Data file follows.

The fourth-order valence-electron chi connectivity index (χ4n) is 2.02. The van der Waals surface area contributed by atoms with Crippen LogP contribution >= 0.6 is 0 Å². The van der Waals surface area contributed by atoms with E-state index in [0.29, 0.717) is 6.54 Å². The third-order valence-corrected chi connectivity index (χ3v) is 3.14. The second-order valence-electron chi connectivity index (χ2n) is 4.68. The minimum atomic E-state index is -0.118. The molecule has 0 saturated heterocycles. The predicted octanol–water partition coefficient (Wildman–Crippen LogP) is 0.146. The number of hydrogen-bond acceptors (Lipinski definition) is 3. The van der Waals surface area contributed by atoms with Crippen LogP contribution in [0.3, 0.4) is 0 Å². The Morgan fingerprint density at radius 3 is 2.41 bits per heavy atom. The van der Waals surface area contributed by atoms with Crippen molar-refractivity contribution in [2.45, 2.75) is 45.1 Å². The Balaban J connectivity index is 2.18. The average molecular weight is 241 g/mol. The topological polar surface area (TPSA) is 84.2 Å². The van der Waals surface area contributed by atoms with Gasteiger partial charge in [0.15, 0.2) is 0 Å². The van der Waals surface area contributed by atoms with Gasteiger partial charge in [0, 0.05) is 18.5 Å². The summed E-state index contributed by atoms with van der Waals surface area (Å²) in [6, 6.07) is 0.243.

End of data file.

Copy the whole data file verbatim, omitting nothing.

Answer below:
The fourth-order valence-electron chi connectivity index (χ4n) is 2.02. The van der Waals surface area contributed by atoms with Crippen LogP contribution >= 0.6 is 0 Å². The van der Waals surface area contributed by atoms with E-state index in [0.29, 0.717) is 6.54 Å². The third-order valence-corrected chi connectivity index (χ3v) is 3.14. The second-order valence-electron chi connectivity index (χ2n) is 4.68. The minimum atomic E-state index is -0.118. The molecule has 0 saturated heterocycles. The predicted octanol–water partition coefficient (Wildman–Crippen LogP) is 0.146. The number of hydrogen-bond acceptors (Lipinski definition) is 3. The van der Waals surface area contributed by atoms with Crippen LogP contribution in [0.3, 0.4) is 0 Å². The Morgan fingerprint density at radius 3 is 2.41 bits per heavy atom. The van der Waals surface area contributed by atoms with Crippen molar-refractivity contribution in [2.45, 2.75) is 45.1 Å². The Balaban J connectivity index is 2.18. The average molecular weight is 241 g/mol. The topological polar surface area (TPSA) is 84.2 Å². The van der Waals surface area contributed by atoms with Gasteiger partial charge in [0.15, 0.2) is 0 Å². The van der Waals surface area contributed by atoms with Gasteiger partial charge in [0, 0.05) is 18.5 Å². The summed E-state index contributed by atoms with van der Waals surface area (Å²) in [6, 6.07) is 0.243.